In this chapter, the author’s point of view is the plight of women during the 19th century and how brave women fought for equal rights and discrimination. The author tries to redefine the role of women in the community through the inclusion of women like Kennedy, Foltz and Gordon. Unlike most women of that time who were unable to present their views publicly, the three women were brave enough to lobby for the enactment of laws that would allow them equal rights as that of their male counterparts.
There are several supporting statements and facts that show how women were discriminated. For instance, she shows that during that time and for numerous subsequent years, women were only eligible to teaching jobs and the jobs still paid less when compared to the compensation of male teachers. In addition, women were denied freedom of movement as seen in Mary Maguire’s case where she was arrested for being in a barroom past the curfew for women. Also, reports from a Bureau of Labor Statistics documented that about a third of the women workers were being paid not more than fifteen cents every hour. The complete disregard for women’s rights forced the women to take the issue head on and fight for their rights. For instance, Katherine Philips Edson, the president of the California Federation of Women’s Clubs, started campaigning around the state for the law to be changed and allow an increase in minimum wages for the women (Elinson 181).
The statements presented by the author give rise to some implications. The brave nature of some women was exhibited by the fact that, despite the increased levels of discrimination against them, they were able to fight for their rights no matter the outcome. Furthermore, the state and its laws regarding the women are depicted as being inconsiderate. Most of the laws preventing the women from accessing their full potential was completely baseless. For instance, there was no adequate reasoning as to why women could not be admitted to the bar. Also, the curfew imposed on women and less pay for work done had no rationale. The author seems to have not included the plight of women and education. in this chapter, she simply talks of women being eligible for teaching jobs only but she does not emphasize on the education of the women. At that time, women had a higher chance of not attending school due to the notion that they were homemakers.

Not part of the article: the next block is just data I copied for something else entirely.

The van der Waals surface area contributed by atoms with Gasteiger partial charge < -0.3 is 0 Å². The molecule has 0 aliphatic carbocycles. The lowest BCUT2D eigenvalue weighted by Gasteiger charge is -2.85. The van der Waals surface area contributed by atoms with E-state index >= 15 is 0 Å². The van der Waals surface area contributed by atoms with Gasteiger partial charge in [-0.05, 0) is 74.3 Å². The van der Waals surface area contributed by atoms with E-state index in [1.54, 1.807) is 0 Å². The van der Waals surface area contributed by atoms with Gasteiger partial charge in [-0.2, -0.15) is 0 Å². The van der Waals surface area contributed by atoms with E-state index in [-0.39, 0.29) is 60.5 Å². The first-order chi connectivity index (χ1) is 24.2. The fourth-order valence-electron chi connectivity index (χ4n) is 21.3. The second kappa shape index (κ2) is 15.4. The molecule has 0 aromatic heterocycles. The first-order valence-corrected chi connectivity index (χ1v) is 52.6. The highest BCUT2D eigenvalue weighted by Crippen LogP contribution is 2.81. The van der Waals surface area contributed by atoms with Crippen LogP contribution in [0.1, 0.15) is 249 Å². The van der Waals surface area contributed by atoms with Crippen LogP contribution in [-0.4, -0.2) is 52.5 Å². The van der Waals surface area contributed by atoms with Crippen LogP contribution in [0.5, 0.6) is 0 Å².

The chapter Women at Work, shows the plight of women during the 19th century and the level of discrimination they experienced. The women were not allowed to work in high profession jobs, were paid less and were restricted movement from specific times of the day. As a result, the women were forced to defend themselves by fighting for equal rights through campaigning for the enactment of certain laws. Some of the laws were amended and were beneficial to the women, but discrimination was still present during the larger part of that period and the subsequent ones.
Works Cited
Elinson, Elaine, and Stan Yogi. Wherever There’s a Fight: How Runaway Slaves, Suffragists, Immigrants, Strikers, and Poets Shaped Civil Liberties in California. Berkeley: Heyday Books, 2009. Print, pg. 180-181.

Is this question part of your assignment?

Place order